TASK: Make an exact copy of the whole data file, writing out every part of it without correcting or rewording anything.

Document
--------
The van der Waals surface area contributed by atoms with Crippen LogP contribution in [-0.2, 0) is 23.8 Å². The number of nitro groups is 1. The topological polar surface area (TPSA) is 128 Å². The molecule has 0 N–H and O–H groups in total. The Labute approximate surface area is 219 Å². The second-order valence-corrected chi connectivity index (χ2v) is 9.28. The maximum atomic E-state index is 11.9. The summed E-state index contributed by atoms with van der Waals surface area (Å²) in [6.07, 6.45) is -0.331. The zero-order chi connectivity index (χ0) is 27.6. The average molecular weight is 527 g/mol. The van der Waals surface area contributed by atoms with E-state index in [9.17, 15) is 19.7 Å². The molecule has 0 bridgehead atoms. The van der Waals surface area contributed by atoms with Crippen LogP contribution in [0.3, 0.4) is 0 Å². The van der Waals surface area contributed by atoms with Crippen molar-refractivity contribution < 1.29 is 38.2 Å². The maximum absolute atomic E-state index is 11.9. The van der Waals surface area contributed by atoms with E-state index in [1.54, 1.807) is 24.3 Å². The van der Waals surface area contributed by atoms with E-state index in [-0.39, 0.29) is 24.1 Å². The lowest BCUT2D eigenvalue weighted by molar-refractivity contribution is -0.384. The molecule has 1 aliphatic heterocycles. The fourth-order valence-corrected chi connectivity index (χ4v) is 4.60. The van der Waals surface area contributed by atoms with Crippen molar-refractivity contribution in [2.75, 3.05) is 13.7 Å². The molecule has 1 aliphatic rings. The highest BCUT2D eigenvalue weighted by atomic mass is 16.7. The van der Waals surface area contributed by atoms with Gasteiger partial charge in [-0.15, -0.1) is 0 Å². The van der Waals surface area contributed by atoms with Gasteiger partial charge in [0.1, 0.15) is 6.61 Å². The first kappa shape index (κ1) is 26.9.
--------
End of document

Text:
The van der Waals surface area contributed by atoms with Crippen LogP contribution in [-0.2, 0) is 23.8 Å². The number of nitro groups is 1. The topological polar surface area (TPSA) is 128 Å². The molecule has 0 N–H and O–H groups in total. The Labute approximate surface area is 219 Å². The second-order valence-corrected chi connectivity index (χ2v) is 9.28. The maximum atomic E-state index is 11.9. The summed E-state index contributed by atoms with van der Waals surface area (Å²) in [6.07, 6.45) is -0.331. The zero-order chi connectivity index (χ0) is 27.6. The average molecular weight is 527 g/mol. The van der Waals surface area contributed by atoms with E-state index in [9.17, 15) is 19.7 Å². The molecule has 0 bridgehead atoms. The van der Waals surface area contributed by atoms with Crippen LogP contribution in [0.3, 0.4) is 0 Å². The van der Waals surface area contributed by atoms with Crippen molar-refractivity contribution < 1.29 is 38.2 Å². The maximum absolute atomic E-state index is 11.9. The van der Waals surface area contributed by atoms with E-state index in [1.54, 1.807) is 24.3 Å². The van der Waals surface area contributed by atoms with E-state index in [-0.39, 0.29) is 24.1 Å². The lowest BCUT2D eigenvalue weighted by molar-refractivity contribution is -0.384. The molecule has 1 aliphatic heterocycles. The fourth-order valence-corrected chi connectivity index (χ4v) is 4.60. The van der Waals surface area contributed by atoms with Crippen molar-refractivity contribution in [2.75, 3.05) is 13.7 Å². The molecule has 1 aliphatic rings. The highest BCUT2D eigenvalue weighted by atomic mass is 16.7. The van der Waals surface area contributed by atoms with Gasteiger partial charge in [-0.15, -0.1) is 0 Å². The van der Waals surface area contributed by atoms with Gasteiger partial charge in [0.1, 0.15) is 6.61 Å². The first kappa shape index (κ1) is 26.9.